Alaska General Information
Alaska is the largest (about 20%) and northernmost state in the United States and the largest exclave in the world.
Rank (within the US): 1st out of 50 states
Total: 1,717,854 km²
Land: 1,481,347 km²
Water (%): 236,507 km² (13.77%)
Rank (within the US): 48th out of 50 states
Total (2000): 626,932
Density: 0.4 / km²
Since: January 3, 1959
Time zone: Alaska: UTC –9 / –8 Aleutian: UTC –10 / –9
Latitude: 54 ° 40’N to 71 ° 50’N
Longitude 130 ° W to 173 ° E
Width: 1,300 km
Length: 2,380 km
Highest position: 6,914 m
Average location: 3,060 m
Lowest position: 0 m
Alaska is a geographically separated US state in the extreme northwest of North America. It is bordered to the east by the Canadian Yukon Territory, to the south by the Gulf of Alaska in the Pacific Ocean, to the west by the Bering Sea and the Chukchi Sea and to the north by the Beaufort Sea in the Arctic Ocean. In the southwest lies the elongated chain of islands of the Aleutian Islands and in the southern central part the mountains of the Alaska range, some of which are over 6,000 m high, to which Mount McKinley – at 6,193 m the highest mountain in North America – belongs. The Brooks range rises in the arctic north (up to 3,000 m). The remaining areas are characterized by densely forested hillsides and countless fjords on the coast. In the southeast lies the Alaska Panhandle (headland), a narrow strip along the Pacific, west of the Canadian province of British Columbia, which can only be reached by ship / plane. The capital Juneau is also located there.
Breeding and cultivation
Cultivation opportunities are only possible in the river valleys (for example on the Yukon). Grains, vegetables and forage crops are grown, although there is very little cultivation area. Mainly fur animals are bred.
The first immigrants from Siberia came 22,000 to 20,000 years ago, when the Bering Strait was not yet flooded. In 1728 and 1729 the Danish researcher and explorer Vitus Bering (1680–1741) traveled to “Alaska” on behalf of Tsar Peter the Great in vain. On July 4, 1741, Bering and the Russian Tschirikow set sail again with two ships and searched from Siberia for the unknown land. On July 16, 1741 Bering anchored off Kodiak, whereby the second ship under Tschirikow had reached the coast about 600 km to the south a day earlier. Both ships had been torn apart in a storm. On the way back, the ship Berings had to land on the island that was later named after him, where he died on December 8, 1741. The rest of the crew arrived in Siberia in August 1742.
From 1745 the Russians explored their future colony Russian Alaska in search of sea otters and their valuable furs. 1774–1779 came the Spanish from the south and 1776–1780 James Cook explored the coast of Alaska. In 1784 the Russians founded the first settlement. George Vancouver explored the coasts of Northwest America from 1791 to 1795. Alaska was the only overseas colony for the emerging world power Russia. For more than a century, the North American peninsula was only a very distant country for Russia (hence the original Russian name: Dalný Východ = Far East), where only a few trappers, fur traders and a few Russian Orthodox missionaries were active.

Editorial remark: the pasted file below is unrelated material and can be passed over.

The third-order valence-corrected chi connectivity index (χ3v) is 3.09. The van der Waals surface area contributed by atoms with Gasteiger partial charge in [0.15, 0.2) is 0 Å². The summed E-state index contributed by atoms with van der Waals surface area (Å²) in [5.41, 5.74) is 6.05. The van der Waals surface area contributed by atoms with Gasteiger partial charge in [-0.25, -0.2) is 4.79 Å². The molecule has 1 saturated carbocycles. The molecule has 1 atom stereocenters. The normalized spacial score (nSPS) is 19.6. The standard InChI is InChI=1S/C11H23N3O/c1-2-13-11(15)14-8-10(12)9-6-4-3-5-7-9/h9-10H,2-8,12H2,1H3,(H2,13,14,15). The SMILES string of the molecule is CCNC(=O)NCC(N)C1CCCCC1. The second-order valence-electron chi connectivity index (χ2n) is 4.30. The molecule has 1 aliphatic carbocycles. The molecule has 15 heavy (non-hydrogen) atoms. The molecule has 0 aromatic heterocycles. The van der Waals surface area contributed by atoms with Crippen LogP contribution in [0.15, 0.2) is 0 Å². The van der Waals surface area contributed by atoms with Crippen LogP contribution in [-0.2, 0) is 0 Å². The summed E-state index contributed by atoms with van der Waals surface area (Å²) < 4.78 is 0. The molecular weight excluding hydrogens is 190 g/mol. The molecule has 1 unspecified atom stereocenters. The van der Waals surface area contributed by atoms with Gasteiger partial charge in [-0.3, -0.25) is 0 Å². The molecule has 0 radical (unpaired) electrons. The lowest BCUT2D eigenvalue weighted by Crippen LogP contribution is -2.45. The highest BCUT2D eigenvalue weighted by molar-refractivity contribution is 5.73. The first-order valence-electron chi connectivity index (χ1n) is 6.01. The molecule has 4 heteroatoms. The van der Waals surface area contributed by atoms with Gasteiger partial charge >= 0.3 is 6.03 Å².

Over time the fur animals became less and less and the country less and less attractive to Russia. The native Indians gradually reclaimed their land. In order to replenish the treasury after the lost Crimean War, Tsar Alexander II agreed to a treaty that his ambassador to the USA, Baron Eduard von Stoeckl, had signed with US Secretary of State Seward in Washington on March 30, 1867. After that, the Tsarist Empire sold Alaska to the United States for $ 7.2 million. The first gold was discovered in 1867, which led to the famous gold rush. Gold mining in the Klondike area from 1896 was particularly important until around 1945.
On January 3, 1959, Alaska became the 49th state in the United States of America.
According to Allcitypopulation, Alaska has 620,000 residents, of which 50,000 are Inuit, Aleutian and American Indians (highest percentage in the US). In addition to the capital Juneau, Anchorage and Fairbanks are important cities.
With Alaska’s abundance of forest, the wood and paper industry is of course an important source of income. Gold, copper, silver, lead, tin and iron are mined in the mountains. In the fishery, salmon and cod are the main exports. Alaska has coal deposits and an oil line discovered in 1968 (1,300 km long). This lets Alaska play up in the world market.
Very few paved roads open up the vast state. The Alaska Highway, which connects Alaska with the American mainland, has existed since 1942. Also of importance is the Alaska Marine Highway – a ferry service from Bellingham in Washington State to the Aleutian Islands – which drives to numerous towns along the Inside Passage.
Alaska Boroughs and Administrative Cities
According to Countryaah, there are a total of 16 counties in the state of Alaska.
- Aleutians East Borough (County Seat: Sand Point)
- Municipality of Anchorage (County Seat: (no borough seat; is a unified municipality))
- Bristol Bay Borough (County Seat: Naknek)
- Denali Borough (County Seat: Healy)
- Fairbanks North Star Borough (County Seat: Fairbanks)
- Haines Borough (County Seat: Haines)
- City and Borough of Juneau (County Seat: (no borough seat; is a unified city-borough))
- Kenai Peninsula Borough (County Seat: Soldotna)
- Ketchikan Gateway Borough (County Seat: Ketchikan)
- Kodiak Island Borough (County Seat: Kodiak)
- Lake and Peninsula Borough (County Seat: King Salmon (actually located in adjacent Bristol Bay Borough))
- Matanuska-Susitna Borough (County Seat: Palmer)
- North Slope Borough (County Seat: Barrow)
- Northwest Arctic Borough (County Seat: Kotzebue)
- City and Borough of Sitka (County Seat: (no borough seat; is a unified city-borough))
- City and Borough of Yakutat (County Seat: (no borough seat; is a unified city-borough))